COCHISE COUNTY — Human smuggling, an enterprising and cruel business along the United States’ southwest border with Mexico, is flourishing locally, as law enforcement authorities see a sharp rise in the arrests of undocumented people smuggled into the area.
Both U.S. Border Patrol agents in the Tucson Sector and the Cochise County Sheriff’s Office report more apprehensions of smuggled individuals so far this year, as compared to 2018.
In fiscal year 2019 to date — October 2018 to July 2019 — Border Patrol agents in the Tucson Sector, which includes Cochise County, have arrested 58,591 undocumented individuals. That’s almost 6,500 more people than the 52,172 individuals nabbed in fiscal year 2018, said Tucson Sector Border Patrol Agent Jesus Vasavilbaso.
A similar situation is being seen by the Cochise County Sheriff’s Office, said Sheriff Mark Dannels. This past July alone, the Sheriff’s Office arrested 200 undocumented individuals who were being smuggled across the border. That’s compared to just under 50 arrests in July 2018, said Sheriff’s spokeswoman Carol Capas.
In just the last month, local law enforcement and Border Patrol have caught motorists harboring undocumented people in their vehicles in Bisbee and near Hereford. One of the undocumented men was a convicted sex offender who had been deported from the U.S. twice before.
Why the increase in human smuggling arrests? Authorities say larger groups consisting of entire families from different countries, as well as Mexico, are trying to get into the U.S. The figures cited by the U.S. Border Patrol include the arrests of men, women and children.
The only way these people can get across the border is to pay and pay big. And if an undocumented person can’t fork over the exorbitant fees that human smugglers — known as coyotes — demand these days, the undocumented person’s fate is in the hands of that smuggler until the cash is paid, law enforcement officials say.
“I call it modern-day slavery,” Dannels said. “These people (the undocumented coming across the border) are being exploited by these coyotes, by the cartels.”
Dannels said the going rate to cross into the U.S. now is about $6,000 per person.
“Who has $6,000?” he asked rhetorically. “So what happens is that these people become indebted to the coyote, to the cartels. Sometimes the women are sexually abused, and the men are beaten. The families they leave behind in Mexico (or other countries) are also sometimes in danger and are threatened.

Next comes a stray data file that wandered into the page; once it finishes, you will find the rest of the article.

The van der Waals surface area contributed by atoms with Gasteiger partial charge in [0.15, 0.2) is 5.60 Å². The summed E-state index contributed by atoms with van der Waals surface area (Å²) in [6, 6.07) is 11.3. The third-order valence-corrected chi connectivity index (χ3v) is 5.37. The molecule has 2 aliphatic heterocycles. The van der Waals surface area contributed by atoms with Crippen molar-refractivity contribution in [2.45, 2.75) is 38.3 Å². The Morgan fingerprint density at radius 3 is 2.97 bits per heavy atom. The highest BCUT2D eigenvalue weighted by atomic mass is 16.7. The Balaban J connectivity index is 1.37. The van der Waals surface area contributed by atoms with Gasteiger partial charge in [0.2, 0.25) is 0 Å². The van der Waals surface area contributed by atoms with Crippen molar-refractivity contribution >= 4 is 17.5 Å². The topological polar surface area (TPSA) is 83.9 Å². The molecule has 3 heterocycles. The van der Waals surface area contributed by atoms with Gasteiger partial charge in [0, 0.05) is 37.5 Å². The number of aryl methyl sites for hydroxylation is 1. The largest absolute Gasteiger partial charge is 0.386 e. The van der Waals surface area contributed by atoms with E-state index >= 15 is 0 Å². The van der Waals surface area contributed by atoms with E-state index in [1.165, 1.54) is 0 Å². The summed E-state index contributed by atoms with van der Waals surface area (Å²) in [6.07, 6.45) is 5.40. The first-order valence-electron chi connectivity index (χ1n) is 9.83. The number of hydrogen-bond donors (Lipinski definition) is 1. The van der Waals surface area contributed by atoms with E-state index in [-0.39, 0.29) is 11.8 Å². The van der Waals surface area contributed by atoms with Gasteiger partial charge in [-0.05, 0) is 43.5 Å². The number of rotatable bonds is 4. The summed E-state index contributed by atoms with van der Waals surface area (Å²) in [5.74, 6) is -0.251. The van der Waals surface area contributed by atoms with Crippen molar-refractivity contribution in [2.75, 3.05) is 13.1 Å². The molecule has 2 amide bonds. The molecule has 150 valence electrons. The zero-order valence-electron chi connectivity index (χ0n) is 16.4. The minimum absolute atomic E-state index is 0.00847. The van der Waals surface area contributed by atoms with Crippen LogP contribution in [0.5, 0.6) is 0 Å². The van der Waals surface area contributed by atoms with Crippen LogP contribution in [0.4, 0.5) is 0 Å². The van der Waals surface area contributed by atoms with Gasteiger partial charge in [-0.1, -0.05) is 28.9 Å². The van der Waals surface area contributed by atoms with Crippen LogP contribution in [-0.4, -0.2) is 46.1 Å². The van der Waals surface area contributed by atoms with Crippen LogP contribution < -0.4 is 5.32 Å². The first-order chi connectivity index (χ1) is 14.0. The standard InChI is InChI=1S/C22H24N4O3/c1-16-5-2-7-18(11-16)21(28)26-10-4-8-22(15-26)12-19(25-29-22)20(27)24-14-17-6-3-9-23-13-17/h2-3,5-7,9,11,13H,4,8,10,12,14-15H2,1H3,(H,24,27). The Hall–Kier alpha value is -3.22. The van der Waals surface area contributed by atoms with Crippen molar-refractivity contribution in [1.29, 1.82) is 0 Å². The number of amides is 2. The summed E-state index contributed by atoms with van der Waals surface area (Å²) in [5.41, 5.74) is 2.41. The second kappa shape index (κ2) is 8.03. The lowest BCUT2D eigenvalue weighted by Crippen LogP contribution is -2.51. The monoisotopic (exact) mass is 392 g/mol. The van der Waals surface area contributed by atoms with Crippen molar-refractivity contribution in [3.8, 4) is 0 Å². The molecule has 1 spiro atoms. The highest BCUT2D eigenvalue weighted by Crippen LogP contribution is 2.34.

“Americans need to stand up to this. This is modern slavery at its worst.”
Tucson Sector Border Patrol Agent Jasmine Conley says everyone who crosses the border into the U.S. “has a connection.”
“You have to think of this as a business,” Conley says. “Everyone who crosses the border has to pay. Rarely do you see someone who just makes it across,” she said, without them first arranging to pay someone to help them.
Every situation is different, Conley and Vasavilbaso said. Undocumented persons planning to cross over make their arrangements with the coyote. Sometimes it involves several coyotes — one who walks the undocumented people through the desert, then others who meet them at the border and spirit them away in a bus or car into the U.S.
“Many times they’ll rent a room somewhere (at a motel) where they can keep these people hidden for a while,” Vasavilbaso said.
But paying a coyote does not guarantee anything. Vasavilbaso said Border Patrol agents in the Tucson sector, as in other sectors, have rescued hundreds of undocumented people who were separated from their group, or could not keep up with their coyote’s pace. And of course, their money was not returned.
In fiscal year 2018 for example, Tucson Sector Border Patrol agents rescued 923 people, records show.
But the reality of being left behind by a cruel coyote in the unrelenting desert, doesn’t seem to deter people desperate enough to leave their countries.
In a 2017 study, Wayne Cornelius, Director Emeritus of the Mexican Migration Field Research Program at the University of California — San Diego, found that there is very little that affects an undocumented person’s decision to cross illegally into the U.S., including “tighter U.S. border enforcement and large scale deportations.”
Coyotes are well aware of the desperation of their undocumented charges, authorities say, and they take advantage of it.
“It’s really very sad to see people paying these coyotes to come across the border and what happens to them,” Dannels said.